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abolitionists acres agreeable Alexandria American appearance Arch Street theatre attended Baltimore bank beautiful benevolent body British Broadway Brooklyn Buckingham building called Capitol Catholic cause character chief church classes coloured common Congress court district of Columbia dollars Duel Duelling duty East East River election England English Episcopalian evil favour feeling feet friends gentleman give greater number Hall honour House Indians inhabitants institutions interest Ioways Island labour ladies land lectures legislature less Lord Lord Baltimore Lord William Bentinck manners Maryland ment miles moral morning National Intelligencer nearly o'clock occasion occupied officers papers party persons Philadelphia political population port Potomac present racter religious remarkable Representatives residence respect river seat Senate ships side slavery slaves society speech Staten Island Street taken Tammany Hall tion town tribes Union United vote Washington Whig whole York
Page v - Lo, the poor Indian! whose untutored mind Sees God in clouds, or hears Him in the wind; His soul proud Science never taught to stray Far as the solar walk or Milky Way...
Page 124 - But this is not all; they agree in rites; they reckon by moons; they offer their first fruits; they have a kind of feast of tabernacles; they are said to lay their altar upon twelve stones; their mourning a year; customs of women, with many other things that do not now occur.
Page 469 - Resolved, That Congress has, by the Constitution, power to abolish Slavery and the slave-trade in the District of Columbia, and that there is nothing in the terms or circumstances of the acts of cession by Virginia and Maryland, or otherwise, enforcing any legal or moral restraint on its existence.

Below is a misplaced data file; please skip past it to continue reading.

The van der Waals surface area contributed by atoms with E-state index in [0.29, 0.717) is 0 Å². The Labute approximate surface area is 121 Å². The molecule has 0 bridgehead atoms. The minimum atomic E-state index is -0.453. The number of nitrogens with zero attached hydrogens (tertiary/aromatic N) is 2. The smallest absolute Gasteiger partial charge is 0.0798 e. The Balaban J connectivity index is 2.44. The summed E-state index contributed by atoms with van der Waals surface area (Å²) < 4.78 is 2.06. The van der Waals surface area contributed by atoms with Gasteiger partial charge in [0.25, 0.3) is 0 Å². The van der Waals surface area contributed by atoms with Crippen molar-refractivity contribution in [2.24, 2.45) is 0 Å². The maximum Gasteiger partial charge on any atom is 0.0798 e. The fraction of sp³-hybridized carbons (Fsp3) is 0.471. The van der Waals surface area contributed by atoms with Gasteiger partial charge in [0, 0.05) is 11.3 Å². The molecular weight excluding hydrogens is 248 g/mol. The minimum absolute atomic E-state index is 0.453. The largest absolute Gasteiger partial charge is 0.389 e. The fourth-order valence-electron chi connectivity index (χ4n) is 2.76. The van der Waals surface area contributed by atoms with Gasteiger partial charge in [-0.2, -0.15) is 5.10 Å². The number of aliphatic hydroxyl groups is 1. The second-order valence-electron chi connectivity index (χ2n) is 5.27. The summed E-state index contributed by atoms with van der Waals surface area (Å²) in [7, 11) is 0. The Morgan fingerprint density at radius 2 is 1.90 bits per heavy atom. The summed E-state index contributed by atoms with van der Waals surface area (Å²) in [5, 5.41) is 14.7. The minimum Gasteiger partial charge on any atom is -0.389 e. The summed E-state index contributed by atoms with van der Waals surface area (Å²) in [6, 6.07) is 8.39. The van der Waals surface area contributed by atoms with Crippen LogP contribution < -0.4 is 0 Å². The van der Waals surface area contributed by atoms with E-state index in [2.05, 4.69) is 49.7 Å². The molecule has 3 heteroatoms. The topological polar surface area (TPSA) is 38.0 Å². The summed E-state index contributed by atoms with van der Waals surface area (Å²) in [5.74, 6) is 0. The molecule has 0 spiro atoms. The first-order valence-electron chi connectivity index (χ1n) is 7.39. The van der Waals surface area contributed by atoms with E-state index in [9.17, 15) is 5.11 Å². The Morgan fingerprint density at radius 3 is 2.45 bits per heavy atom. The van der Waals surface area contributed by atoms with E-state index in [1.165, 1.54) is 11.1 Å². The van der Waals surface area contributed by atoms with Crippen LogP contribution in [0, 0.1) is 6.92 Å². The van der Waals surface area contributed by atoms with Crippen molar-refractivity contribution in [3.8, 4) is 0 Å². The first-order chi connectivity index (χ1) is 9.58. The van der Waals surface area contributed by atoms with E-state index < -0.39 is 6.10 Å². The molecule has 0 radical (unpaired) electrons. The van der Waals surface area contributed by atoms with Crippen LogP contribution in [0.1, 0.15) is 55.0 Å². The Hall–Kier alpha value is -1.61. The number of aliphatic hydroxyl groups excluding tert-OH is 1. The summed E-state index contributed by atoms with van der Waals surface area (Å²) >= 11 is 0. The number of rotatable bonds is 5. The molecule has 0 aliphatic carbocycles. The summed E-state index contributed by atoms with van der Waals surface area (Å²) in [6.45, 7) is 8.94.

Page 104 - ... in the heaven above, or in the earth beneath, or in the waters under the earth.
Page 116 - They asked only to let them tie it to a tree, lest the waters should carry it away — we consented. They then said some of their people were sick, and they asked permission to land them and put them under the shade of the trees. The ice then came, and they could not go away. They then begged a piece of land to build wigwams for the winter — we granted it to them.
Page 502 - And be it further enacted, that if any person shall give or send, or cause to be given or sent, to any person in the district of Columbia, any challenge to fight a duel, or to engage in single combat with any deadly or dangerous instrument or weapon whatever, or shall be the bearer of any such challenge, every person so giving or sending, or causing to be given or sent, or accepting such challenge...
Page 119 - And whereas thou sawest that he gathered another peaceable multitude unto him; those are the ten tribes, which were carried away prisoners out of their own land in the time of Osea the king, whom Salmanasar the king of Assyria led away captive, and he carried them over the waters, and so came they into another land.
Page 119 - But they took this counsel among themselves, that they would leave the multitude of the heathen, and go forth into a further Country, where never mankind dwelt, That they might there keep their statutes, which they never kept in their own land.